Battery Ventures has promoted software investor Zak Ewen to partner, the firm announced. Ewen will help manage the London office as Battery aims to expand in Europe – in every metric, he told affiliate title PE Hub Europe.
“We’d love to increase our portfolio footprint,” said Ewen, who joined Battery in 2010. “We’d love to help our existing portfolio companies grow here, make more acquisitions etcetera, and to also do more new investments, like the Vimcar and Avrios combination.”
Battery last week made a combined growth-equity investment in Berlin’s Vimcar and Zurich’s Avrios, a pair of cloud-software providers for the fleet-management sector. They added to the more than 100 European-based firms in which Battery and its portfolio companies have invested since 2005.
Europe has typically provided 20-30 percent of Battery’s deployed capital, but as its overall funds have grown, the firm has been deploying more capital in Europe, said Ewen.
Founded in 1983, the firm is investing its 14th family of funds, Battery XIV and a companion fund, which have a combined capitalization of $3.3 billion. It is also investing its $530 million Battery Ventures Select Fund II. Its London office was established in 2016, while it also has offices in Boston, San Francisco, Menlo Park, New York and Tel Aviv.
Battery invests in companies focused on software and services, enterprise infrastructure, consumer tech, healthcare IT and industrial technology and life-science tools.
“The unifying thread is that we invest in technology companies with IP,” said Ewen. “We do that regardless of stage, which is a fairly unique approach, doing it from one global fund. We have the benefit of seeing what’s happening at early stages.
“In Europe we’ve transplanted that stage-agnostic but sector-specific approach. We look for the best tech companies. We don’t have a geographic bias or preference.”
Last year, Battery invested in restaurant-software company Vita Mojo and life-sciences technology company Titian, both from the UK, and Proemion, a telematics-platform firm in Germany. Battery also re-invested in European ERP software company Forterro after that firm’s sale to Partners Group.
While Battery uses the same approach in Europe as it does elsewhere, Ewen said Europe has an edge in some sub-sectors.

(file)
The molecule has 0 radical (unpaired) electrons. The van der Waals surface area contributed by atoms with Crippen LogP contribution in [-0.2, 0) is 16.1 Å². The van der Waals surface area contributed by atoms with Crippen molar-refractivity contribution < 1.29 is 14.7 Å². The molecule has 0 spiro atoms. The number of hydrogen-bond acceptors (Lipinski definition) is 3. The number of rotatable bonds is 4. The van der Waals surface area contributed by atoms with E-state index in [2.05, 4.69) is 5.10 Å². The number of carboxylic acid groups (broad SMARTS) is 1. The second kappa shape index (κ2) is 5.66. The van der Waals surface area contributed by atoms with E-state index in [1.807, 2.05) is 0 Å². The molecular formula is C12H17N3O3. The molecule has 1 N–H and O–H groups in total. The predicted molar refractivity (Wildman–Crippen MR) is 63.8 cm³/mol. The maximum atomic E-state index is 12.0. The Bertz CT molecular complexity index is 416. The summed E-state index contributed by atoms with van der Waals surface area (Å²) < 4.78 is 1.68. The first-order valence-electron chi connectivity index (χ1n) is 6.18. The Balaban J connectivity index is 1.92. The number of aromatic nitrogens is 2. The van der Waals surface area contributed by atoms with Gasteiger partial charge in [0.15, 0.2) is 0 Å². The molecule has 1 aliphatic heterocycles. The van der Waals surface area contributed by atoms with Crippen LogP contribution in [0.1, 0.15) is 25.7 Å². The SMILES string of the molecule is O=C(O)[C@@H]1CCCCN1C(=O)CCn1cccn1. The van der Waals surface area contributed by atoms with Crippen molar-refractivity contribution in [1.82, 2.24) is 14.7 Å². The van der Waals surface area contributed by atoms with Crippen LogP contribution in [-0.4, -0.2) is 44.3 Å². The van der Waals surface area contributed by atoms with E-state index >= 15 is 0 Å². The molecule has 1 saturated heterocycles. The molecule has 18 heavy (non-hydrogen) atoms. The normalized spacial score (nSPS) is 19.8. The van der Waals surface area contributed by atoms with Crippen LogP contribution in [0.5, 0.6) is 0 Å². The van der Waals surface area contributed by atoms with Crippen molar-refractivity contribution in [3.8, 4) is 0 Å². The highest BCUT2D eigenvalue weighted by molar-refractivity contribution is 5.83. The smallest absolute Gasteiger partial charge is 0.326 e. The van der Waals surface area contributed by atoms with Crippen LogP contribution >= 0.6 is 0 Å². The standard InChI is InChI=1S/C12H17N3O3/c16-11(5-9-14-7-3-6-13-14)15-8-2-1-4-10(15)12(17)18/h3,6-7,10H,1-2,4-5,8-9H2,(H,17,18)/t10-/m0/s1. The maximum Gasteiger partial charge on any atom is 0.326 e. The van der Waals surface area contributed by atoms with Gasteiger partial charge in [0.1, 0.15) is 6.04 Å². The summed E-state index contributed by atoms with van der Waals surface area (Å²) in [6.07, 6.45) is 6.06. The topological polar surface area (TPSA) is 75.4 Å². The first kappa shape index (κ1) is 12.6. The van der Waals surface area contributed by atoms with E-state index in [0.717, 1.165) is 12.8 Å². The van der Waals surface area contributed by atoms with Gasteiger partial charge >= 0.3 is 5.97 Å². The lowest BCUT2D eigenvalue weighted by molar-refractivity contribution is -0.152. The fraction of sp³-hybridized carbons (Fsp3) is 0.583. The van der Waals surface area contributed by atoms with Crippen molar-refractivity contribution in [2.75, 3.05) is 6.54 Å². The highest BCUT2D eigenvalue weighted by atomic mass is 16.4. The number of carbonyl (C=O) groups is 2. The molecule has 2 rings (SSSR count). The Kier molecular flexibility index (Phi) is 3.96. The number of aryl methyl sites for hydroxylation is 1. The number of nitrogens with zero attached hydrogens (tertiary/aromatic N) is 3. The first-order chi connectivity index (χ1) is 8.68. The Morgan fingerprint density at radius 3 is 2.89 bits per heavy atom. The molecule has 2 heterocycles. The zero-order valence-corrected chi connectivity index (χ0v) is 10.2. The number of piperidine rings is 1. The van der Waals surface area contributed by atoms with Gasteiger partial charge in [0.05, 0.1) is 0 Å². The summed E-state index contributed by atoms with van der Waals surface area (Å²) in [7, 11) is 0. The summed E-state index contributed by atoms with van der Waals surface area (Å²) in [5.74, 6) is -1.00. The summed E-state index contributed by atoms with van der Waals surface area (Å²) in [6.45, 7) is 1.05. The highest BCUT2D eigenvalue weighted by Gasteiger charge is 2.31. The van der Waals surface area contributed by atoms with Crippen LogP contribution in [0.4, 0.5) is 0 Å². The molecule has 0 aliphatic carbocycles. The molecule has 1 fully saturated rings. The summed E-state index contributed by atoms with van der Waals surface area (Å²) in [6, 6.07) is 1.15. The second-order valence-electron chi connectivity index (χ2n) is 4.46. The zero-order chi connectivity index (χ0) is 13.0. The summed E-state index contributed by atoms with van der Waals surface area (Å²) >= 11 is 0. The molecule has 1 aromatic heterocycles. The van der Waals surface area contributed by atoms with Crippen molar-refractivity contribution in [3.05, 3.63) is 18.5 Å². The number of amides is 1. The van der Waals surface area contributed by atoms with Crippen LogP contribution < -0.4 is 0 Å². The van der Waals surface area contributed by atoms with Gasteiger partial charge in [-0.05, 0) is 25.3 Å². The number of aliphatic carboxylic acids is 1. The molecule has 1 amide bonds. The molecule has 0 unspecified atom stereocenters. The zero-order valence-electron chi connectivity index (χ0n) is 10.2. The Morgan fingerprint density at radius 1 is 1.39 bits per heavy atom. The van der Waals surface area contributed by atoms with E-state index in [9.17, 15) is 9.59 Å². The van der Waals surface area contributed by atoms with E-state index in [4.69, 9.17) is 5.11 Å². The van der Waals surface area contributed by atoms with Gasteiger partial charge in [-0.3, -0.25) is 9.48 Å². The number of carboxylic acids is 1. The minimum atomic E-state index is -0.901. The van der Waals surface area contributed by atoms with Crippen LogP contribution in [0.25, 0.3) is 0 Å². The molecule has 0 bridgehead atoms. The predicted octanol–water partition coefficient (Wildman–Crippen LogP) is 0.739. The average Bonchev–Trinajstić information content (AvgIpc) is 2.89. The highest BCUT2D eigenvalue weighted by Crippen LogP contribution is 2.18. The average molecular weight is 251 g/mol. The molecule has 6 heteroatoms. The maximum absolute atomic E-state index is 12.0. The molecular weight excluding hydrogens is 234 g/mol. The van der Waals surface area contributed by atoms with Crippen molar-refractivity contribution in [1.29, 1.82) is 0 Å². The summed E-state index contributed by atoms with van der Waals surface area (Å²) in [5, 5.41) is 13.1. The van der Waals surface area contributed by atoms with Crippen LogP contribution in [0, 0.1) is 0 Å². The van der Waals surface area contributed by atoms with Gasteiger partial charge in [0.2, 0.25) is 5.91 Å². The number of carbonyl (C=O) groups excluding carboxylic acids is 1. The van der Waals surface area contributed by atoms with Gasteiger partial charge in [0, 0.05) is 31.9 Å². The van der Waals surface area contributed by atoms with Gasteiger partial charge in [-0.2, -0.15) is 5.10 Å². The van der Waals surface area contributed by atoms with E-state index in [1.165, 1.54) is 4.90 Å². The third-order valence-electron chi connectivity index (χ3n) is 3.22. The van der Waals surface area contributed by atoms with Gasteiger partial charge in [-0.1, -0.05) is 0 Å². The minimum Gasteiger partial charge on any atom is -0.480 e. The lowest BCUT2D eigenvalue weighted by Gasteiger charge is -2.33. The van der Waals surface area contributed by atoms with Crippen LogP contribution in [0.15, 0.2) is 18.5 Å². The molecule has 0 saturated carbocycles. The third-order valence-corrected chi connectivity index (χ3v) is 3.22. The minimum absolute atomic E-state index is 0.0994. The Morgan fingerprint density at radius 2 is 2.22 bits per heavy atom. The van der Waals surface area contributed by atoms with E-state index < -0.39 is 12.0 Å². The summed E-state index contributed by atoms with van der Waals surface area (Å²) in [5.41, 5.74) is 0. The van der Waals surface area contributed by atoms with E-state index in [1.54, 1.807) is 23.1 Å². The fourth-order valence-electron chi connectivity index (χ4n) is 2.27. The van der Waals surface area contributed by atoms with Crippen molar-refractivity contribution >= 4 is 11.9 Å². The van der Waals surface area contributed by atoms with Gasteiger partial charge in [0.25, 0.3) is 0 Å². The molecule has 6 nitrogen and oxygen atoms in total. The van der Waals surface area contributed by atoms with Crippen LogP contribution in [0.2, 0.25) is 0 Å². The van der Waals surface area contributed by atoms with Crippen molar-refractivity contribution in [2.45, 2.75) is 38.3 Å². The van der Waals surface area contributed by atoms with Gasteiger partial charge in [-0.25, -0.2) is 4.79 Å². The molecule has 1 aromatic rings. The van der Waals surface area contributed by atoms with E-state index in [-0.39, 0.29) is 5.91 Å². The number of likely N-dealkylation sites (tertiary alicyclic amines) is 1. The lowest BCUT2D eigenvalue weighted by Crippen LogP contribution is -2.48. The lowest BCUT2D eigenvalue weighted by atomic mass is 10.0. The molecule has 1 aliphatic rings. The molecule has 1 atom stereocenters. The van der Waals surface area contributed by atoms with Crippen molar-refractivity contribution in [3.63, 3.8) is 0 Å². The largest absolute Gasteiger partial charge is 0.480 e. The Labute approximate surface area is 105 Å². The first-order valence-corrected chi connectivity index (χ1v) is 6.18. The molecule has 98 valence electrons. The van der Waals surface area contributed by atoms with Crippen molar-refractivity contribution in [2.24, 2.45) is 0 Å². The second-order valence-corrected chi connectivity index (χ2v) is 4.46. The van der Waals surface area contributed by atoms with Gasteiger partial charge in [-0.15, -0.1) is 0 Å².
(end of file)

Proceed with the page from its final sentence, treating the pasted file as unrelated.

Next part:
“One thing that Europe does really, really well is technical software,” he said, pointing to CAD/CAM simulation as a highlight. “It’s where the best product truly wins because they’re products you can’t afford to get wrong. If you’re simulating an airplane engine, that’s not something you can afford to get wrong.”
That focus on product is another advantage for European companies.
“You tend to see businesses that are very technically astute but maybe haven’t been as commercially oriented,” he said. “In the US you tend to think sales first, product second. In most markets in Europe, it’s product first, sales second.”
Other sectors in Europe that Ewen feels positive about for 2023 included hospitality. As well as Vita Mojo for the restaurant business, Battery in 2019 invested in Mews, a property management software for hotels.
“Despite covid, we’ve seen quite a bit of resilience and bounce-back in those end markets,” he said. “Covid has shone a light on the ways that technology can help those businesses become more efficient and thrive during difficult times.”
Other sub-sectors of interest include manufacturing – “contrary to popular belief, our belief is that there’s a pretty strong manufacturing base across all of Europe” – and the public sector. “There’s been a lot of interesting initiatives and most European countries are pushing on digitization around citizen engagement, things like that,” Ewen said. “Europe leads the way on that front as well.”
Ewen also pointed to the “great public education system” across Europe and its “really strong” technical universities, as well as the region’s leadership on ESG. The latter means there are “a lot of technology businesses that we think are compelling coming out of Europe, more so than the US.”
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